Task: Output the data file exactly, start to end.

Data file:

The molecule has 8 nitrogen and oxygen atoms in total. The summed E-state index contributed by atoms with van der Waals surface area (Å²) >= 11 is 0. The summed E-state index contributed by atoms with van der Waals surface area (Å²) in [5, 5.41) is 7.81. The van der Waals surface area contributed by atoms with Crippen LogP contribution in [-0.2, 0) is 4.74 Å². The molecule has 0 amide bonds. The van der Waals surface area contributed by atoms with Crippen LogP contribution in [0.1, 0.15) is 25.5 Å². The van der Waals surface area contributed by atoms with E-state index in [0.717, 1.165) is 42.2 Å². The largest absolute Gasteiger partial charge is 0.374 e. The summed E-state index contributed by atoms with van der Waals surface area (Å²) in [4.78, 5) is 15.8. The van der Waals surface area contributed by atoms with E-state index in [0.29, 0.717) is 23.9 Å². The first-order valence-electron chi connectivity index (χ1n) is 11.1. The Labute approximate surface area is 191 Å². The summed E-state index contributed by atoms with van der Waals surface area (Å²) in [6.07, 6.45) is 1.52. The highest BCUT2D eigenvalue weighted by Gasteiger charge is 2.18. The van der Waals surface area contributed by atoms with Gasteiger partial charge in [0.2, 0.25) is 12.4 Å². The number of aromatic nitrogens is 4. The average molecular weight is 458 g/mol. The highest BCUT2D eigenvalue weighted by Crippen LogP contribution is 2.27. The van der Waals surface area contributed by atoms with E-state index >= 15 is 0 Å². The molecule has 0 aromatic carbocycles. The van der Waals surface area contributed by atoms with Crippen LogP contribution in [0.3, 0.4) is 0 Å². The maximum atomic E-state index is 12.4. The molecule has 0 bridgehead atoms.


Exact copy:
The molecule has 8 nitrogen and oxygen atoms in total. The summed E-state index contributed by atoms with van der Waals surface area (Å²) >= 11 is 0. The summed E-state index contributed by atoms with van der Waals surface area (Å²) in [5, 5.41) is 7.81. The van der Waals surface area contributed by atoms with Crippen LogP contribution in [-0.2, 0) is 4.74 Å². The molecule has 0 amide bonds. The van der Waals surface area contributed by atoms with Crippen LogP contribution in [0.1, 0.15) is 25.5 Å². The van der Waals surface area contributed by atoms with E-state index in [0.717, 1.165) is 42.2 Å². The largest absolute Gasteiger partial charge is 0.374 e. The summed E-state index contributed by atoms with van der Waals surface area (Å²) in [4.78, 5) is 15.8. The van der Waals surface area contributed by atoms with E-state index in [0.29, 0.717) is 23.9 Å². The first-order valence-electron chi connectivity index (χ1n) is 11.1. The Labute approximate surface area is 191 Å². The summed E-state index contributed by atoms with van der Waals surface area (Å²) in [6.07, 6.45) is 1.52. The highest BCUT2D eigenvalue weighted by Gasteiger charge is 2.18. The van der Waals surface area contributed by atoms with Gasteiger partial charge in [0.2, 0.25) is 12.4 Å². The number of aromatic nitrogens is 4. The average molecular weight is 458 g/mol. The highest BCUT2D eigenvalue weighted by Crippen LogP contribution is 2.27. The van der Waals surface area contributed by atoms with E-state index >= 15 is 0 Å². The molecule has 0 aromatic carbocycles. The van der Waals surface area contributed by atoms with Crippen LogP contribution in [0.3, 0.4) is 0 Å². The maximum atomic E-state index is 12.4. The molecule has 0 bridgehead atoms.